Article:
Homegrown Plants from Seed: Help Seedlings Adjust to Natural Sunlight

    Exposure to dappled sunlight can help seedlings adjust to natural sunlight more quickly.

    Seed Starting Containers and Mix

    Containers and growing medium are the next essentials. Standard six-cell, six-pack growing flats with non-draining trays are perfect for most seedlings, and Fafard Organic Seed Starter, with its blend of high-grade Canadian Sphagnum peat moss and perlite, is recommended. Our seedling mix is also easily wetted and uniformly fine for light seed coverage. Light coverage is essential because most seeds naturally germinate on or close to the soil’s surface, so when planting seeds stick to the mantra “lighter coverage for lighter seeds and greater coverage for greater seeds.” Dust-like seeds can simply be sprinkled on the top of the medium, and large seeds rarely need to be planted deeper than ¼ of an inch—despite what some seed-starting guides advise. Seeds can also be lightly covered with washed or fine vermiculite instead of mix. Coverage with both is shown to reduce instances of “damping off” (seedling fungal disease); planting in fresh, unused mix also reduces damping off.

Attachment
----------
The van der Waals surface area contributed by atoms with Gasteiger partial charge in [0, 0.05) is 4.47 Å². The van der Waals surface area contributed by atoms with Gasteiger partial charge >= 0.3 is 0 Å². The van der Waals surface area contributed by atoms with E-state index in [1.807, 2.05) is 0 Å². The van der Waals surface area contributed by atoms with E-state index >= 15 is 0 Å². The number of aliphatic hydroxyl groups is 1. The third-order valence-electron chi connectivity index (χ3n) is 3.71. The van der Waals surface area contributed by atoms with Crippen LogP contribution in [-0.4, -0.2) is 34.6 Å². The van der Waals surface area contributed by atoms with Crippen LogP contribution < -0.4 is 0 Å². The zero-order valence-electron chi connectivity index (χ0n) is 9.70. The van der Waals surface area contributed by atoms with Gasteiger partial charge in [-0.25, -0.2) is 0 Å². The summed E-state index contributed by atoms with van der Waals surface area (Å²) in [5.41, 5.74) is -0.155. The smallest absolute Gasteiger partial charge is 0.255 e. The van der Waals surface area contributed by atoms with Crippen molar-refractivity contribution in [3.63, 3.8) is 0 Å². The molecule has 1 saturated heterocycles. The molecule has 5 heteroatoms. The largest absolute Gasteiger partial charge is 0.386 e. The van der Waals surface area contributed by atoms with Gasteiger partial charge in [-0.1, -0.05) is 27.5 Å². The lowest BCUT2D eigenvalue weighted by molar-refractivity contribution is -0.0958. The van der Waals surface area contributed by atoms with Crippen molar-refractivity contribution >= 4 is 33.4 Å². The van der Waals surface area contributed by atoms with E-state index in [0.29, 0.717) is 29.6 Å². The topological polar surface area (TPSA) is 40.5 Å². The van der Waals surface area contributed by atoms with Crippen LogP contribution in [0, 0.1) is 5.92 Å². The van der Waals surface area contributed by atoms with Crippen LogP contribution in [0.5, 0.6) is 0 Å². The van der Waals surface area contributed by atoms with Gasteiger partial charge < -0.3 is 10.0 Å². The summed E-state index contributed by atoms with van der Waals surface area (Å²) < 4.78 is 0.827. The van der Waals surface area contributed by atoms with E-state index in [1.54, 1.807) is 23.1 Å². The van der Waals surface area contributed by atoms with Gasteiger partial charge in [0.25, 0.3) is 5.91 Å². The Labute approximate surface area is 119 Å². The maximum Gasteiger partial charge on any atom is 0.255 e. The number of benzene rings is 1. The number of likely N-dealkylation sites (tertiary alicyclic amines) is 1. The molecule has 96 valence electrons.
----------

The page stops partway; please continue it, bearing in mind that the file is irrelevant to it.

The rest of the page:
Seed Starting Temperature

    Temperature needs vary from seed to seed and plant to plant; some like it cool and others like it warm, but most thrive at room temperature (68 degrees Fahrenheit). Warm-season plants, like tomatoes, peppers and zinnias, germinate and grow faster with warmer temperatures; a seedling heat mat will hasten germination and growth for these and other summer growers. A flat-sized heat mat costs around $25.00 and will last for years.

    Watering Seeds

    Good watering technique will make or break growing success. The key is remembering that overwatering is worse than underwatering . Too much water encourages fungal disease and root and stem rot, and invites pests like fungus gnats, whose larvae feed on seedlings, and shore flies, whose excrement damages seedlings. Once these problems are established, they are hard to get rid of.

    Homegrown Plants from Seed: A Perfect Seed Waterer

    Left: A plastic bottle with holes punched in the top makes a perfect seed waterer! Right: Be sure to allow only one seedling per planting cell for best success.